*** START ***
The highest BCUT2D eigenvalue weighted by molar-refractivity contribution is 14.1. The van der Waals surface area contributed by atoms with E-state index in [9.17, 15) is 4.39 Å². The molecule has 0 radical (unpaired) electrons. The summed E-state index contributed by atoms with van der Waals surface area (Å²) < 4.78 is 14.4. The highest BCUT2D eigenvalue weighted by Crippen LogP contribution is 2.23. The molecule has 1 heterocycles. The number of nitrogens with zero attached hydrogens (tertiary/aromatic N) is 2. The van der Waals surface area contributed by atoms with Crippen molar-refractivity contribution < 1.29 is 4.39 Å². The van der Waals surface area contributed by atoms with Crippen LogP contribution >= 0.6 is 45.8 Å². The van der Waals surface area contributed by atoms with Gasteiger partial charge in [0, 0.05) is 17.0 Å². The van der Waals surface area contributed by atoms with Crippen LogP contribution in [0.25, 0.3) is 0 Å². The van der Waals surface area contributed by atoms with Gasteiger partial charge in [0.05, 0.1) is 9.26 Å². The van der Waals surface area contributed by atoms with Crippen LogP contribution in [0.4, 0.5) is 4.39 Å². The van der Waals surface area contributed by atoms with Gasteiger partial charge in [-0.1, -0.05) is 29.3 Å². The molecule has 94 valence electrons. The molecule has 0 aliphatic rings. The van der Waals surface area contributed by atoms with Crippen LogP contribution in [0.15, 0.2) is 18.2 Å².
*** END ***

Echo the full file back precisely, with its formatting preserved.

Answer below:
The highest BCUT2D eigenvalue weighted by molar-refractivity contribution is 14.1. The van der Waals surface area contributed by atoms with E-state index in [9.17, 15) is 4.39 Å². The molecule has 0 radical (unpaired) electrons. The summed E-state index contributed by atoms with van der Waals surface area (Å²) < 4.78 is 14.4. The highest BCUT2D eigenvalue weighted by Crippen LogP contribution is 2.23. The molecule has 1 heterocycles. The number of nitrogens with zero attached hydrogens (tertiary/aromatic N) is 2. The van der Waals surface area contributed by atoms with Crippen molar-refractivity contribution < 1.29 is 4.39 Å². The van der Waals surface area contributed by atoms with Crippen LogP contribution >= 0.6 is 45.8 Å². The van der Waals surface area contributed by atoms with Gasteiger partial charge in [0, 0.05) is 17.0 Å². The van der Waals surface area contributed by atoms with Crippen LogP contribution in [0.25, 0.3) is 0 Å². The van der Waals surface area contributed by atoms with Gasteiger partial charge in [0.05, 0.1) is 9.26 Å². The van der Waals surface area contributed by atoms with Crippen LogP contribution in [0.4, 0.5) is 4.39 Å². The van der Waals surface area contributed by atoms with Gasteiger partial charge in [-0.1, -0.05) is 29.3 Å². The molecule has 94 valence electrons. The molecule has 0 aliphatic rings. The van der Waals surface area contributed by atoms with Crippen LogP contribution in [0.15, 0.2) is 18.2 Å².